This is for students who have completed Language Arts 7 but not yet Reading 7. You can use this course for a year, or whatever is necessary, in order to get caught up and ready for the high school level courses.
Course Description: Students will review and practice spelling, grammar and writing skills using online resources. Students will produce quick creative writings as well as formal essays.
How to use this course:
Every day you will will click on the first grammar link below and do the next lesson given in the list on the site. When you get to the quiz, take that instead of doing a new lesson. You will then do a daily editing activity, the second link below. These can be printed ahead of time if you like, or, the student can just write down the edits in a notebook and then check the work when complete. The answers are on the same page, just further down. Finally, the students will write each day. This will start off slowly and then build up. The early writing activities are to help overcome writer’s block and the stress of starting writing. Getting started can be the hardest part.
Do a daily grammar exercise or quiz. (I suggest starting at lesson 86, which is the first lesson under Review in the Parts of Speech column.)
Do a daily editing activity. Start in February and work your way through.
Write for one minute.
Choose a topic. (You don’t have to use these topics. They are just for ideas, and you don’t have to pick from a certain month.)
Write for five minutes.
Choose a topic.
Write for ten minutes.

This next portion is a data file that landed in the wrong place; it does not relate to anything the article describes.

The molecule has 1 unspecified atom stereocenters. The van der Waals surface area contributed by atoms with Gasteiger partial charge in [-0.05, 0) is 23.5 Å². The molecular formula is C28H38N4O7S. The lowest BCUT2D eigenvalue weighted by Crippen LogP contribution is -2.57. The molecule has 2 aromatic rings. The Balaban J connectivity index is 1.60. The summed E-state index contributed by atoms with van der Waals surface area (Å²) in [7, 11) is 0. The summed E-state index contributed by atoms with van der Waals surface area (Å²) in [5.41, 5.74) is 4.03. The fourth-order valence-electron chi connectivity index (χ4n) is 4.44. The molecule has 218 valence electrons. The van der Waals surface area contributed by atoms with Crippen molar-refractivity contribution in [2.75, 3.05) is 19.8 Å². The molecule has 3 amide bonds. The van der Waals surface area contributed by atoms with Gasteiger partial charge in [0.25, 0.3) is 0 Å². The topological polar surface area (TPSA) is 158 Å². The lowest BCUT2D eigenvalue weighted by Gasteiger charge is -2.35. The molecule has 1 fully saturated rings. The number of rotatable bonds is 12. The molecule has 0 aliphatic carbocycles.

Read this page about how to write a paragraph.
Read more about writing a paragraph.
Write a paragraph. Your paragraph can be about anything: what you are learning, family, friends, hobbies, sports…
Read the first page about essay writing.
Read part 1 of 5 on how to write an essay. (There are many steps in part 1.)
Look again at part 1 and choose a topic, research if necessary and write your thesis sentence, what tells your topic to your audience. Think of three main things you want to say about your topic.
Your topic can be anything you are interested in, something you are learning about in school, or a current events topic.
Write your introduction paragraph, using your thesis sentence as the last sentence of the paragraph.
Write three topic sentences for the three middle paragraphs, what you decided you were going to say on your topic.
Write two of your middle paragraphs, including details supporting their topics.
Write your last middle paragraph and your conclusion. Refer to the how to as necessary.
Read part 2 of 5 of how to write an essay.
Read your essay for corrections.
Read your essay out loud and note and awkward moments.
Change verbs to make the stronger and more specific.
Add in examples.
Make it better!
Read parts 1 and 2 again and publish your essay when you are ready.
This could be saved in a portfolio.
Choose another topic. Choose something that needs a little research. Find a quote or statistic that you will use to open your essay.
Write your essay.
Write another essay that requires research and include a quote from somewhere.
Write two persuasive essays. (part 3 of 5)
Write two expository essays. (part 4 of 5)
Write two narrative essays. (part 5 of 5)
Just write for fun. Write for at least fifteen minutes a day.
This course can be completed for a second year if necessary.